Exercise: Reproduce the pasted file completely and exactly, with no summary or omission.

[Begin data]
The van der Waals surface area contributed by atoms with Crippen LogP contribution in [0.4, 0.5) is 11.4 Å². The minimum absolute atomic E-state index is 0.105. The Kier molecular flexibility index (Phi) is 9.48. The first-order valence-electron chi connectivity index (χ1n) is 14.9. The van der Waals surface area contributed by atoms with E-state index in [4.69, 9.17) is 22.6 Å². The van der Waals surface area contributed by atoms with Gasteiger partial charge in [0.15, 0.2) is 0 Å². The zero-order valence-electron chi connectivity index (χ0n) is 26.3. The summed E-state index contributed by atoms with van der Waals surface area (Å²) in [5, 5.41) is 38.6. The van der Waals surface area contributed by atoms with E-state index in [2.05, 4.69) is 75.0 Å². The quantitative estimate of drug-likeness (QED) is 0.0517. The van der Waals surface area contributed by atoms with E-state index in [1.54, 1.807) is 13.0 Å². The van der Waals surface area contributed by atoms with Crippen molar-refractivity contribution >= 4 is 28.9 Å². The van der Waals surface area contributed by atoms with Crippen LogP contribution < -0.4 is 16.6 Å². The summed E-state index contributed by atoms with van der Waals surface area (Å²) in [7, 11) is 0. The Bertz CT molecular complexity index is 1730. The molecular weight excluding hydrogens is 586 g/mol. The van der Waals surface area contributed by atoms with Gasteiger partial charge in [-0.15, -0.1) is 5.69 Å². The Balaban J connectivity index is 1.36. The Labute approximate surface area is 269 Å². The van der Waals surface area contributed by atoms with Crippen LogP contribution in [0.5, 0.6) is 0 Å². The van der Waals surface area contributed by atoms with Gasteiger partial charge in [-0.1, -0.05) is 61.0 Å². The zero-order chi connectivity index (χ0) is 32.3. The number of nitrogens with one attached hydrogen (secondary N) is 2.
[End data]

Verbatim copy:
The van der Waals surface area contributed by atoms with Crippen LogP contribution in [0.4, 0.5) is 11.4 Å². The minimum absolute atomic E-state index is 0.105. The Kier molecular flexibility index (Phi) is 9.48. The first-order valence-electron chi connectivity index (χ1n) is 14.9. The van der Waals surface area contributed by atoms with E-state index in [4.69, 9.17) is 22.6 Å². The van der Waals surface area contributed by atoms with Gasteiger partial charge in [0.15, 0.2) is 0 Å². The zero-order valence-electron chi connectivity index (χ0n) is 26.3. The summed E-state index contributed by atoms with van der Waals surface area (Å²) in [5, 5.41) is 38.6. The van der Waals surface area contributed by atoms with E-state index in [2.05, 4.69) is 75.0 Å². The quantitative estimate of drug-likeness (QED) is 0.0517. The van der Waals surface area contributed by atoms with E-state index in [1.54, 1.807) is 13.0 Å². The van der Waals surface area contributed by atoms with Crippen molar-refractivity contribution >= 4 is 28.9 Å². The van der Waals surface area contributed by atoms with Crippen LogP contribution < -0.4 is 16.6 Å². The summed E-state index contributed by atoms with van der Waals surface area (Å²) in [7, 11) is 0. The Bertz CT molecular complexity index is 1730. The molecular weight excluding hydrogens is 586 g/mol. The van der Waals surface area contributed by atoms with Gasteiger partial charge in [-0.15, -0.1) is 5.69 Å². The Balaban J connectivity index is 1.36. The Labute approximate surface area is 269 Å². The van der Waals surface area contributed by atoms with Crippen LogP contribution in [0.5, 0.6) is 0 Å². The van der Waals surface area contributed by atoms with Gasteiger partial charge in [-0.1, -0.05) is 61.0 Å². The zero-order chi connectivity index (χ0) is 32.3. The number of nitrogens with one attached hydrogen (secondary N) is 2.